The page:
Reviewed by: David Booth
The Christian Faith: A Systematic Theology For Pilgrims on The Way, by Michael Horton. Published by Zondervan, 2011. Hardback, 1056 pages, list price $49.99. Reviewed by OP pastor David Booth.
The Christian Faith begins with a careful discussion of models and methods for doing theology. Horton's own model, "Meeting a Stranger," closely integrates a redemptive-historical reading of Scripture into the task of doing theology. Those who lack formal training in modern theology and philosophy may find some of the details of these chapters challenging. Yet those who press on to grasp the main lines of Horton's argument will be richly rewarded.
A second distinctive of The Christian Faith is its attempt "to focus on specific topics in contemporary theology" (p. 29). This results in a greater portion of some chapters being given over to an irenic interaction with heterodox or heretical thinkers. This enables students to more fully grasp the relationships between Reformed Theology and other religious schemes. However, each of the twenty-six chapters must be read in its entirety, lest the reader unwittingly reduce the gap between Horton's orthodoxy and the errors of his heterodox interlocutors to a matter of mere opinion.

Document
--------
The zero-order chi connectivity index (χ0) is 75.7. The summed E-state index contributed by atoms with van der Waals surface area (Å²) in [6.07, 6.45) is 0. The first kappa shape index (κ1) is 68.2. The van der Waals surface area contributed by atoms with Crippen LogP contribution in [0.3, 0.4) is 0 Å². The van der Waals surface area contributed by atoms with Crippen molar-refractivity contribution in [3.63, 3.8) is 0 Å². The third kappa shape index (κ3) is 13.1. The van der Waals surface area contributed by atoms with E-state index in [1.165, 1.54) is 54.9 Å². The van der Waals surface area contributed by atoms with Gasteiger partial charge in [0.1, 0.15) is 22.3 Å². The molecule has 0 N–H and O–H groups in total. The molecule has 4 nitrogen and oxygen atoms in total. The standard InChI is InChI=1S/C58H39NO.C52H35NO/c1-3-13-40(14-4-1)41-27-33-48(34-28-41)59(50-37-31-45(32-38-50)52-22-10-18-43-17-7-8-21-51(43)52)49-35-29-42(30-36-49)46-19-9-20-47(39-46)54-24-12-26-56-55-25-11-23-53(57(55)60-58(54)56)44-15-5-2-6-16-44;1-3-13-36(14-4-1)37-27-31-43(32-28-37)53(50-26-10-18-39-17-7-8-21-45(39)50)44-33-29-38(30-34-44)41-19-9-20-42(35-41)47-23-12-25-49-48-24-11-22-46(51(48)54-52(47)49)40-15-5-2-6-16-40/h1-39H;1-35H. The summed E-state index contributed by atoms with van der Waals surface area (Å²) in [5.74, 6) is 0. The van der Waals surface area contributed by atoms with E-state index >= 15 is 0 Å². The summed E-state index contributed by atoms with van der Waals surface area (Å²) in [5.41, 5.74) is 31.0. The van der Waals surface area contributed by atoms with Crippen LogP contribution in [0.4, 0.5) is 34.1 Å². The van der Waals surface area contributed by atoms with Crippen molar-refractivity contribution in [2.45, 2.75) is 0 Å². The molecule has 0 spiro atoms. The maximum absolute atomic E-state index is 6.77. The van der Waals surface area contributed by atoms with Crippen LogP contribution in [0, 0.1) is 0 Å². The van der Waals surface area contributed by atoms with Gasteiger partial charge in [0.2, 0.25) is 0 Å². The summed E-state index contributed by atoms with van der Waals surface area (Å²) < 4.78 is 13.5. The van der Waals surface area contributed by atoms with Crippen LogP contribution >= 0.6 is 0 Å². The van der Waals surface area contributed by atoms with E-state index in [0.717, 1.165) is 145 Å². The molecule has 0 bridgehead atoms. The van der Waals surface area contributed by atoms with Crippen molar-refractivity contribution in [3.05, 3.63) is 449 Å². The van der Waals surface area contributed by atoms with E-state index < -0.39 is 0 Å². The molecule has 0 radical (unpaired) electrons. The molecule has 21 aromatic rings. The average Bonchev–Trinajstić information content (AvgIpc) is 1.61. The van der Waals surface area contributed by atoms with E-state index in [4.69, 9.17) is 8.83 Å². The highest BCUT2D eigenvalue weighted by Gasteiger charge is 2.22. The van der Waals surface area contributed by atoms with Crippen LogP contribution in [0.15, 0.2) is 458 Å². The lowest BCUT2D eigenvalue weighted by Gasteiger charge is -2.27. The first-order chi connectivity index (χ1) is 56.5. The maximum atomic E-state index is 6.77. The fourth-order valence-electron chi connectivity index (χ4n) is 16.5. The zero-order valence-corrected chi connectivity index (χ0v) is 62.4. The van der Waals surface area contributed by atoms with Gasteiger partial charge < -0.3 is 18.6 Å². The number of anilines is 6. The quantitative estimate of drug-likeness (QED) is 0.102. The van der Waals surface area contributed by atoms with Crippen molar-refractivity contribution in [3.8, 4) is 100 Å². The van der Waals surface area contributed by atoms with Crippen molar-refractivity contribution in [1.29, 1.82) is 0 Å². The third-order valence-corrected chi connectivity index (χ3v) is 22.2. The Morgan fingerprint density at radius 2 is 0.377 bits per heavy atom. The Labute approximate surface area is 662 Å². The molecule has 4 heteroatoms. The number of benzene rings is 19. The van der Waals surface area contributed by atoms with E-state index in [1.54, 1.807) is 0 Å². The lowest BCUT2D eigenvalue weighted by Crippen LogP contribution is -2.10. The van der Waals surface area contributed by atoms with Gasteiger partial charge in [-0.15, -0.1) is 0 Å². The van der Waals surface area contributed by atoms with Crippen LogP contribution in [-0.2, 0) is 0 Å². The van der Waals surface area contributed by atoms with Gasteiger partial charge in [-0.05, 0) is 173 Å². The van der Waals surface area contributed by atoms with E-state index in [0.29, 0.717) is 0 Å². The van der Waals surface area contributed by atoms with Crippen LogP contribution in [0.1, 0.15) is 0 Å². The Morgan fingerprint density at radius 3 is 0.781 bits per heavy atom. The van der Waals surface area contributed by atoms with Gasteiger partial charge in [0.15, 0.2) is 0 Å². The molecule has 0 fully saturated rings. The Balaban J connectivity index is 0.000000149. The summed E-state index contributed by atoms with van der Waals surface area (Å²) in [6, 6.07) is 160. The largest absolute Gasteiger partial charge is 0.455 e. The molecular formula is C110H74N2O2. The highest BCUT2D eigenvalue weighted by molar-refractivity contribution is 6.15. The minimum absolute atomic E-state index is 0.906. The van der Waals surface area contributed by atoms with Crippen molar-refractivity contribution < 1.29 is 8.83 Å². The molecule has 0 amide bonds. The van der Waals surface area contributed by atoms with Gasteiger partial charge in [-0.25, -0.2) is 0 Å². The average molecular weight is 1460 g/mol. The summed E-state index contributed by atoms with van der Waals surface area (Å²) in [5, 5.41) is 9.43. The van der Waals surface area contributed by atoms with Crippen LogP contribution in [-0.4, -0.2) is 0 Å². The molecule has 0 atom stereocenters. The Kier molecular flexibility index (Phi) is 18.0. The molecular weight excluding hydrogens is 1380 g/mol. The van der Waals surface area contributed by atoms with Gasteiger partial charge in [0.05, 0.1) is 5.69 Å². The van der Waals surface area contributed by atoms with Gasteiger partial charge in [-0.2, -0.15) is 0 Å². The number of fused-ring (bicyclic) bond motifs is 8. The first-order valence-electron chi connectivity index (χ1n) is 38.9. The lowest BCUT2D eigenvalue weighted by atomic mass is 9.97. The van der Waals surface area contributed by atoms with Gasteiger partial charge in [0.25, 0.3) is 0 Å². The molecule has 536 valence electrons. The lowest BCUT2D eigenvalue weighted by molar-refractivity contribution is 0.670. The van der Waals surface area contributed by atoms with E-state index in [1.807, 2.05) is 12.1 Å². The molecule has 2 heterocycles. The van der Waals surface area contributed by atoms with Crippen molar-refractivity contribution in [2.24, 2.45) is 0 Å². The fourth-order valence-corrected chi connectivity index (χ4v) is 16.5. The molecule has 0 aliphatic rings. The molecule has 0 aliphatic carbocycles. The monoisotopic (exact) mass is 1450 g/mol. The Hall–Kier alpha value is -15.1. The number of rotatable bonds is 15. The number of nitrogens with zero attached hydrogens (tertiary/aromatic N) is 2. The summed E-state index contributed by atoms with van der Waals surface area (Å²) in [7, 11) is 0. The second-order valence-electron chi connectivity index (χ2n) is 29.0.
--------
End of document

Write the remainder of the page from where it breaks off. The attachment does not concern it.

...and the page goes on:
A third distinctive of The Christian Faith is its effort "to reflect on the potential of covenant not as a central dogma but as a framework that belongs to the integral structure of the Bible itself" (pp. 29–30). Of particular importance is the assertion that "the triune God created us to share in his drama, not in his essence" (p. 44). Horton's own covenant theology is indebted to Meredith Kline in ways that will please some, but not others. For example, many Orthodox Presbyterians will be troubled by Horton's treatment of "The Law and the Christian Life" (pp. 677–80), which falls far short of the extensive and positive treatment of the Law as a guide for Christian living (the "third use") found in our Larger Catechism.
The Christian Faith is more of a conversation between theologians (Horton teaches theology and apologetics at Westminster Seminary California) than an explanation and application of the faith. Horton's analysis is sometimes fresh, and occasionally even brilliant, yet he follows the well-worn paths of traditional Western theology, rather than facing the contemporary challenges to Christ's church. Thus, Plato receives more attention than Pentecostalism. There is extensive interaction with Karl Barth, but not with Islam. And although the widespread biblical teaching on syncretism cries out to be applied to Western consumerism, that cry is left unanswered.
Nevertheless, Horton's The Christian Faith is an excellent resource for those preparing to interact with the thinking of liberal and postmodern theologians. For biblically Reformed Christians working in theology or related disciplines, this volume should be required reading. On the other hand, many New Horizons readers will find the extensive interactions with heterodox or heretical theologies to be unfruitful. Such readers may find older works, such as those by Calvin, Hodge, and Shedd, to be both more accessible and more helpful.
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